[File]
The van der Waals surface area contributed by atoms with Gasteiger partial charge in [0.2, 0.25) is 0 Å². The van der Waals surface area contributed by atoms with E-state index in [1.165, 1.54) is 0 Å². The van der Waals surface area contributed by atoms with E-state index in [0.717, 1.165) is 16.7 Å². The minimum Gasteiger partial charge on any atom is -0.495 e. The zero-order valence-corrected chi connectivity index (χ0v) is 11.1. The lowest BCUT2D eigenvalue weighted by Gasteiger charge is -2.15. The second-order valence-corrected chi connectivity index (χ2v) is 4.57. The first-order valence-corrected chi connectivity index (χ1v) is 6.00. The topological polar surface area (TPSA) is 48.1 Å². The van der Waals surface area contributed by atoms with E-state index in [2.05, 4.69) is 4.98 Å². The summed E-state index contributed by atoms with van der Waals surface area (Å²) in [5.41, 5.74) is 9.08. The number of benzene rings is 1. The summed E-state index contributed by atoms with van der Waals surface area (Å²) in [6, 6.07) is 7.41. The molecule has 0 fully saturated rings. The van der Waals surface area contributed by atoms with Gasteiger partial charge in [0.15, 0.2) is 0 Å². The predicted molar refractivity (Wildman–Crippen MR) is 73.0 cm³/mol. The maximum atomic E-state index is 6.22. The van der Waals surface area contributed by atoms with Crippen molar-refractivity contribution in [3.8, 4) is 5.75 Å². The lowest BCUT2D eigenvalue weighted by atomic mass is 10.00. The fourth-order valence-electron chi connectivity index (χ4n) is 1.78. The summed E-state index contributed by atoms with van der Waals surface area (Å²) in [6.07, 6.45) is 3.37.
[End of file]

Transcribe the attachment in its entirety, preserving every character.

The van der Waals surface area contributed by atoms with Gasteiger partial charge in [0.2, 0.25) is 0 Å². The van der Waals surface area contributed by atoms with E-state index in [1.165, 1.54) is 0 Å². The van der Waals surface area contributed by atoms with E-state index in [0.717, 1.165) is 16.7 Å². The minimum Gasteiger partial charge on any atom is -0.495 e. The zero-order valence-corrected chi connectivity index (χ0v) is 11.1. The lowest BCUT2D eigenvalue weighted by Gasteiger charge is -2.15. The second-order valence-corrected chi connectivity index (χ2v) is 4.57. The first-order valence-corrected chi connectivity index (χ1v) is 6.00. The topological polar surface area (TPSA) is 48.1 Å². The van der Waals surface area contributed by atoms with E-state index in [2.05, 4.69) is 4.98 Å². The summed E-state index contributed by atoms with van der Waals surface area (Å²) in [5.41, 5.74) is 9.08. The number of benzene rings is 1. The summed E-state index contributed by atoms with van der Waals surface area (Å²) in [6, 6.07) is 7.41. The molecule has 0 fully saturated rings. The van der Waals surface area contributed by atoms with Gasteiger partial charge in [0.15, 0.2) is 0 Å². The predicted molar refractivity (Wildman–Crippen MR) is 73.0 cm³/mol. The maximum atomic E-state index is 6.22. The van der Waals surface area contributed by atoms with Crippen molar-refractivity contribution in [3.8, 4) is 5.75 Å². The lowest BCUT2D eigenvalue weighted by atomic mass is 10.00. The fourth-order valence-electron chi connectivity index (χ4n) is 1.78. The summed E-state index contributed by atoms with van der Waals surface area (Å²) in [6.07, 6.45) is 3.37.